At the end of the previous daf we learned that R. Eliezer never said anything he hadn’t learned from his master. Daf Kaf Het (28) continues with another baraita about R. Eliezer, including his statement that he never said anything he hadn’t heard from his master.
The baraita begins with the story of the sages asking R. Eliezer halakhic questions while he was in the Upper Galilee. R. Eliezer answers only those questions for which he already knows a tradition. If he doesn’t know a tradition, he doesn’t state his own opinion. This is an extreme version of one notion what it means to be a tannaitic rabbi. All rabbis transmit traditions that they learned from their teachers. This is the “Oral Torah” passed down by word of mouth from generation to generation. However, most rabbis also use their own intellect to figure out the answers to situations for which they don’t have a tradition. They operate using both their memory and their acumen. R. Eliezer, in contrast, refuses to add his own contribution to the tradition. He sees himself as merely a conduit in the passing of the tradition from one generation to the other. The other sages ask him questions, trying to get him to answer a question for which he doesn’t have a tradition. He refuses to do so, recognizing their questions for what they are.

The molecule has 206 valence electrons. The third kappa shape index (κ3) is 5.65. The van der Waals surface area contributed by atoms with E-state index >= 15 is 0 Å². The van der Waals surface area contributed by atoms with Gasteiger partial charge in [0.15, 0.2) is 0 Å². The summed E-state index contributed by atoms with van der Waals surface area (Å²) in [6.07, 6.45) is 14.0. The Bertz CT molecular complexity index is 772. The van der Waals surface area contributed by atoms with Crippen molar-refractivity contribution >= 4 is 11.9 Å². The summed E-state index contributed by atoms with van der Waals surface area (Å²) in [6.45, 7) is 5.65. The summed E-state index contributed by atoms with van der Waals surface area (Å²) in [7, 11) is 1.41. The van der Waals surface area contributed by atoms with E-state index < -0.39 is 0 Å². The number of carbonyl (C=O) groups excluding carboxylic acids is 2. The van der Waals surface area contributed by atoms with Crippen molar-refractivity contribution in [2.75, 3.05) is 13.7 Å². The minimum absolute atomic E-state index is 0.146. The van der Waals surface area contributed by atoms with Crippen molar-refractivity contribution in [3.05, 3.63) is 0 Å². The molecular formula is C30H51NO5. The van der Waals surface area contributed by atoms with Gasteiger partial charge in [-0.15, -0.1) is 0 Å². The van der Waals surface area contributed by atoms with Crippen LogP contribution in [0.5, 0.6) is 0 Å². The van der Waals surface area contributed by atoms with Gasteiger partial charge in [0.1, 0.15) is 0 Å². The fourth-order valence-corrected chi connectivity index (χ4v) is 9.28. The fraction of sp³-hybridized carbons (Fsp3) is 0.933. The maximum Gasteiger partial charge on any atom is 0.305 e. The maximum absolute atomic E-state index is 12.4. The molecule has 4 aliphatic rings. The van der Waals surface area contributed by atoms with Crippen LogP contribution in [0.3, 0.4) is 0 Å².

This is a continuation of the baraita about R. Eliezer. We can see R. Eliezer’s extreme devotion to the life of Torah study. He never discussed anything besides Torah (not even sports!). He was a pure conduit for the transmission of traditions, filling his head with what he had learned and transmitting it to the next generation.
We should note that R. Eliezer is accredited with amazing, even wondrous abilities, but he is not the model that the Talmud seems to prefer. As important as memory was, most of the time the Talmud lauds intellectual sharpness, the ability to be creative and derive new halakhot. Most importantly, overall the Talmud values dialectics, the ability to see the faults in an argument and to offer a solution. As important as memory was, the rabbis valued other intellectual abilities to an even greater degree.